Spring 2006
Stony Brook
Database Transaction Processing Systems
Annie Liu
Assignment 3
Handout A3
Feb. 15, 2006
Due Feb. 28

Stored Procedures

Stored procedures are schema elements containing procedures, which can be invoked from an application program and executed on the database server. These procedures can access the database using embedded SQL more efficiently than programs on the client since client/server communication is avoided. Furthermore, the entire procedure can be prepared in advance. The purpose of this experiment is to evaluate the performance gained by executing a procedure on the server as compared to executing the procedure on the client.

The task is the same as in described in Assignment 2. You are to implement it in three ways, all of which use savepoints to roll back when the budget exceeds the maximum.

  1. Use a client side Java/JDBC program that opens an updatable result set over the Invest table, fetches the rows, and updates each row individually as specified for the subtask. After the updates, the program evaluates the percentage and either goes through another iteration or rolls back to the last savepoint and terminates. This does not use stored procedures and has the maximum communication overhead, since each row is handled by the client separately.
  2. Same as in the first way except that the program does the subtask using a few SELECT and UPDATE statements, not processing each row individually. This also does not use stored procedures, but communication is reduced over the first way, because rows are not transferred to the client for updating, although successive SELECT and UPDATE statements must still be executed from the client.
  3. Use a stored procedure for executing the entire task. All the transaction, which was part of the Java/JDBC code till now, is to be embedded in the stored procedure. Communication is now minimized since the task is reduced to a single invocation of the procedure.

What to do

  1. Write, test, and debug your Java/JDBC programs.
  2. Create the table Invest as in Assignment 2, but initialize it to contain 1000 rows, with distinct ids and names, with half of them being stocks and having an amount of 3000 each, and the other half of them being bonds and having an amount of 1000 each.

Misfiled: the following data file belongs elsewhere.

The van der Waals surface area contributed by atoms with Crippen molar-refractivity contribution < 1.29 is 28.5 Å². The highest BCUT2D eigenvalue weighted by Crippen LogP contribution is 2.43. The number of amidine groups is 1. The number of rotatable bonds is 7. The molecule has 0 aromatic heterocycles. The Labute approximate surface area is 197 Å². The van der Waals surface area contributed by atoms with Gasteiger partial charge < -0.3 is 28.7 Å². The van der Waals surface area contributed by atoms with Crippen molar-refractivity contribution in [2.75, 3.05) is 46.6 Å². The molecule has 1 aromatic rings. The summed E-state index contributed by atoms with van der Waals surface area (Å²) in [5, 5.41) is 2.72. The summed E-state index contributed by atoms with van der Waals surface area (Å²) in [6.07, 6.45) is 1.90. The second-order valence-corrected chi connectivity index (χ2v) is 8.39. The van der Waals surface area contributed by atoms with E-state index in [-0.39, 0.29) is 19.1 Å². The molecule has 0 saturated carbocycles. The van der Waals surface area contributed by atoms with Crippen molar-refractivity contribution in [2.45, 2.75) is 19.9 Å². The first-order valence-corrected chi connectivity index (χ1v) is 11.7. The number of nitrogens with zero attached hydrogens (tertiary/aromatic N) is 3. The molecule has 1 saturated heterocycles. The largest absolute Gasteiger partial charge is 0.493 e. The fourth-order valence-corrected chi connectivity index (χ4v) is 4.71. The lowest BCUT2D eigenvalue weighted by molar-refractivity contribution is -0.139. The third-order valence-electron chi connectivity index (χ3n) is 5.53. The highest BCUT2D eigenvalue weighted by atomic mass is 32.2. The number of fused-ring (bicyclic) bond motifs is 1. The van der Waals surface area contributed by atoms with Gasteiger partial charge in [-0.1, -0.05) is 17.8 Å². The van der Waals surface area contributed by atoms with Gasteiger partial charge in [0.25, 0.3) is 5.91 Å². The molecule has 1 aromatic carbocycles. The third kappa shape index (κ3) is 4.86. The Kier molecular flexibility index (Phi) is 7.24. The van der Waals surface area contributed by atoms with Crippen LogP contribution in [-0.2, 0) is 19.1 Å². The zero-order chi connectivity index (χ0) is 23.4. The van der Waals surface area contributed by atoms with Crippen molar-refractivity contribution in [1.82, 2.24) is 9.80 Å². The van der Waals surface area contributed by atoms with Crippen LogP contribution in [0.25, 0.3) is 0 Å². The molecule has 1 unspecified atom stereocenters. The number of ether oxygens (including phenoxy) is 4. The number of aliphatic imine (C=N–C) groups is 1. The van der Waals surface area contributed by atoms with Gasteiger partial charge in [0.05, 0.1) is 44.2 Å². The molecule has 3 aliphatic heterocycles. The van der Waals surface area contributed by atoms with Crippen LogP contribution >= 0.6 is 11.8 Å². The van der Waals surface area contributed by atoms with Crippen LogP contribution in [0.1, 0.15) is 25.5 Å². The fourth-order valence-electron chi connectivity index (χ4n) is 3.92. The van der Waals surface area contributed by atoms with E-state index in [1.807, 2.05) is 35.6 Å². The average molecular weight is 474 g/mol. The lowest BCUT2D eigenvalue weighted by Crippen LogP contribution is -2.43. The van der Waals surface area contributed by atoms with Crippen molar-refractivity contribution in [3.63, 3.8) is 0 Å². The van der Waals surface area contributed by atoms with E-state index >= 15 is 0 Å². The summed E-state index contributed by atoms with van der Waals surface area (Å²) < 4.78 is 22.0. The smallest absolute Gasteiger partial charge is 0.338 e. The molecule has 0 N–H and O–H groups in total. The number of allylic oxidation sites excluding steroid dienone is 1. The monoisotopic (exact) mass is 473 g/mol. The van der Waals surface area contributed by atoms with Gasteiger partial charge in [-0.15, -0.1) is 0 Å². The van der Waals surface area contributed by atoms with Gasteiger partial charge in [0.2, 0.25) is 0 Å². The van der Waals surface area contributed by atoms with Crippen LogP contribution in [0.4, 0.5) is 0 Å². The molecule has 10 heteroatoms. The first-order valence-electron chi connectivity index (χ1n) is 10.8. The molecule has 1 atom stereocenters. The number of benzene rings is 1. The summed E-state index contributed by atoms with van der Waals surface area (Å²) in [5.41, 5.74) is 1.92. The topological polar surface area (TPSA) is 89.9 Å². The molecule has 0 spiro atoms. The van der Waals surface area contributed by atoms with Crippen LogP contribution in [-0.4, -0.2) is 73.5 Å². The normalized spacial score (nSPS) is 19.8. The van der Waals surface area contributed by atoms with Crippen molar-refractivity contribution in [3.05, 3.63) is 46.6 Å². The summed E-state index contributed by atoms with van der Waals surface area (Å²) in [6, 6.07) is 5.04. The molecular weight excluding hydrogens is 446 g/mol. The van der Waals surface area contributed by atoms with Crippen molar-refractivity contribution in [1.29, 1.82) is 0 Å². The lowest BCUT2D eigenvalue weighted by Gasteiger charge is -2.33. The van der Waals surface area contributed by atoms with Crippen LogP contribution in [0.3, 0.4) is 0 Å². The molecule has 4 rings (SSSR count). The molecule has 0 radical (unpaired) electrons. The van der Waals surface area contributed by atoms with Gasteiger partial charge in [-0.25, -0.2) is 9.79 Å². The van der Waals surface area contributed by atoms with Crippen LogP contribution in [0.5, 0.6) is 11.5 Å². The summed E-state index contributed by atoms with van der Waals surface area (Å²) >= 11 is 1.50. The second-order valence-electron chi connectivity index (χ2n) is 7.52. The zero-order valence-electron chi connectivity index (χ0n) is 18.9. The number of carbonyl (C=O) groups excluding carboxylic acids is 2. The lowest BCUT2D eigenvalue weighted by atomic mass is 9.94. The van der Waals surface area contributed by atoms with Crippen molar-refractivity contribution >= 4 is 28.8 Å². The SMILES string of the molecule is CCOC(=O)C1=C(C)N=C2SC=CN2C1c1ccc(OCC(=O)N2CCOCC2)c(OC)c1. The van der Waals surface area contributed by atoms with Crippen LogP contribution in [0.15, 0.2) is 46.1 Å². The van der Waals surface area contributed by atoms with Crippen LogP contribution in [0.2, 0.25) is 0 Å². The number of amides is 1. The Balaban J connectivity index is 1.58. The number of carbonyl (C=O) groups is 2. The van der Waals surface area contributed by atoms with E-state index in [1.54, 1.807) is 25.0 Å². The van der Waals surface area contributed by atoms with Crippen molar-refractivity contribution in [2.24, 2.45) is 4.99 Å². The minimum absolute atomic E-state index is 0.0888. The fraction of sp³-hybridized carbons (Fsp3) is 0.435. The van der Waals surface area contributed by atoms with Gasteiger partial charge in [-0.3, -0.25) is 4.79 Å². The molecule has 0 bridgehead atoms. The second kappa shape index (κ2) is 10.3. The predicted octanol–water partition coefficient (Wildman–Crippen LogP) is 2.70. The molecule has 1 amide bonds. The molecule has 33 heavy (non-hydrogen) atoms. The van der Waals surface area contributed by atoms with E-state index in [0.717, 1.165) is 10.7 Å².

3. Prepare to run TPPT, which can be found in Start menu -> All Programs -> TPPT. First read its manual. Then get an example, so that you only need to put your stored procedure in schema.txt, and put your Java/JDBC code for the task in ClientJavaClass.java. Note, you need a different ClientJavaClass.java for each of the three ways, so you can put them in three different source directory, with one copy of ClearClass.java in each directory. Try to understand the example, as you may need to write them yourself next time.
  4. Do experiments for each of the three ways and get the report. Execution must be done in the transaction lab to connect to the server. Run an experiment with a single terminal for 20 seconds. First, run your programs in TPPT on UnderMultiUser server using your assigned Sybase account name and password; this is a debugging phase to make sure your program runs correctly in TPPT. Then, run your programs in TPPT on SingleUser server; the user name and password are contained within the tool; and the reports generated are your final results.


Hand in your description and code electronically, using Blackboard, by midnight on the due date. Your handin should include

  1. source code of the stored procedure and Java/JDBC code for each of the three ways,
  2. timing results produced by the tool and the final state of the Invest table, and
  3. an analysis of the results; do the numbers make sense in terms of the amount of communications you anticipate?


This homework will be graded based on 100 points, allocated in proportion to the required amount of work for each part. You may do this assignment in a team of two people; the two people will receive the same points.